Throughout his illustrious career, Lewis has remained true to his passion for children and arts education. He taught "Gospel Music: A Passionate Heritage" at UC Berkeley Extension and participated in music technology seminars at Stanford University, University of California at Berkeley, and San Jose State University. In 1987, he began the school assembly program “Say YES to Music!” Throughout the years, Don has encouraged and inspired thousands of children to include music in their lives and to pursue their dreams.
Augustenborg has produced a wide range of content having produced or directed for ESPN, MSNBC, CNN, The Mountain Sports Network, Canadian Sports Network, Prime Ticket, SportsNet, and CNBC. A recipient of multiple Emmy and CableACE Awards in the categories of Entertainment, Documentary, News and Sports, Augustenborg most recently produced and directed for Time Warner Cable’s newly developed sports channels in Southern California for which he received two Emmy nominations for "Best Live Sports Coverage" in 2014. He has produced documentaries on such diverse subjects as the California Department of Corrections, a struggling Los Angeles Latino rock band, and the early life of Nobel Prize winner Glenn T. Seaborg. In addition to his freelance production career, Augustenborg also managed several studios for a variety of Cable TV operators throughout Southern California.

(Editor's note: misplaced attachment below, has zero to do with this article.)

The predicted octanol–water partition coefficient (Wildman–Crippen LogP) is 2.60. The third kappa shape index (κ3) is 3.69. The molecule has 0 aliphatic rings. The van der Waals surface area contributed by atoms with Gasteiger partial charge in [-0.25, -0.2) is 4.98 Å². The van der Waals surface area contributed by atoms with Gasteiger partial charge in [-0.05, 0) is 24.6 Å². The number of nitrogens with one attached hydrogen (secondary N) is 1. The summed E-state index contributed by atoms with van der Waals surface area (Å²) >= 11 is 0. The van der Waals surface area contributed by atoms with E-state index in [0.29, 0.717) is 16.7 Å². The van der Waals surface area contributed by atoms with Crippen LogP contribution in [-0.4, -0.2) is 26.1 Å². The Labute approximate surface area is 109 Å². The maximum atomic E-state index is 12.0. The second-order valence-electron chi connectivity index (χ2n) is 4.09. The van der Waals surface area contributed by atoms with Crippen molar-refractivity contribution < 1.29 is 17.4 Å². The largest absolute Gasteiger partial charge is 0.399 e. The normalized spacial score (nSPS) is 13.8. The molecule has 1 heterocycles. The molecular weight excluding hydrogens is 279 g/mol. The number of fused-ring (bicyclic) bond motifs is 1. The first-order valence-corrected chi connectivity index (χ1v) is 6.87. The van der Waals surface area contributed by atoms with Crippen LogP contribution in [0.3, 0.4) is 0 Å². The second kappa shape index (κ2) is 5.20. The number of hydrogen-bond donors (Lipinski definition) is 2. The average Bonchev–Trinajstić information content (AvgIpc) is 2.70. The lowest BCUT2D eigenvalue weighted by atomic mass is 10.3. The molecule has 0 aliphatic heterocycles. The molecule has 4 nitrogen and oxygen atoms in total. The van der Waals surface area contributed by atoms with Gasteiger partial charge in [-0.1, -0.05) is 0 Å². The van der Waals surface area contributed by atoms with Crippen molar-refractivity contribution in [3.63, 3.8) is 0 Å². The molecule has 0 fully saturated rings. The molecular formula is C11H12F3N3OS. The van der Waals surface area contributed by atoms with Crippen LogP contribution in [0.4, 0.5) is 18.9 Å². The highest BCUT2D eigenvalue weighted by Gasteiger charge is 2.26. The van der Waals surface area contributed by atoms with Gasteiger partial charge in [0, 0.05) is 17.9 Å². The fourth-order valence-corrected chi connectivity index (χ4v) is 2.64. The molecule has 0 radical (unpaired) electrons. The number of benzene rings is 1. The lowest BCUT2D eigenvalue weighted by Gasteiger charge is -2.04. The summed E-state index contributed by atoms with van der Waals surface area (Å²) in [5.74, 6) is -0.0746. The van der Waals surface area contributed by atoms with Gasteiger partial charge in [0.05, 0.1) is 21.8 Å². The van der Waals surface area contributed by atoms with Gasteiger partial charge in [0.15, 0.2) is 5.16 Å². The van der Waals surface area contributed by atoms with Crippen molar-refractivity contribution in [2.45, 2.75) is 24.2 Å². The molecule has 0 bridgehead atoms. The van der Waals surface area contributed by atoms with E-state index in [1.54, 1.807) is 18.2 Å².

AlphaGraphics and Morgenroth Music Centers are in-kind donors for the Rotary Night at the Movies event. VIP Sponsors include Victoria Emmons of Missoula; two Anonymous donors from both Missoula and San Diego, CA; and a matching $1,000 gift for End Polio Now from Lauretta and Curt Belts of Florence, MT.
For more information or sponsorship opportunities, contact Victoria Emmons, president-elect of the Rotary Club of Missoula at (925) 699-9421.
Don Lewis gained iconic status in San Francisco’s live music scene during the 1970s and 1980s while performing on the LEO (Live Electronic Orchestra), an interactive network of synthesizers and sound modules that Lewis designed and engineered, that eventually proved to be more than a decade ahead of its time. Earlier in his career, Lewis was based in Los Angeles where his pioneering efforts in the world of Electronic Music lead to work with The Beach Boys, Quincy Jones, Billy Preston, Marvin Hamlisch, Sergio Mendes and Michael Jackson.
But after years of success as a live performer in San Francisco, Lewis was abruptly labeled a “national enemy” of the Musicians Union. Picketing of his performances soon followed which halted Lewis’s ability to continue making a living as a musician, fueled mostly by the Musicians Union’s fears regarding the advancement of electronic instrumentation. Don Lewis personified those fears.
Rotary Night at the Movies is brought to you by the Rotary Club of Missoula. The Ballad of Don Lewis is a special one-night only “sneak preview” event to support END POLIO NOW, Rotary International’s program to eradicate polio in the world. Appetizers and beverages will be served before the film. Program includes introduction by producer Ned Augustenborg and a special live performance by Don Lewis, as well as an autographed movie poster for each attendee.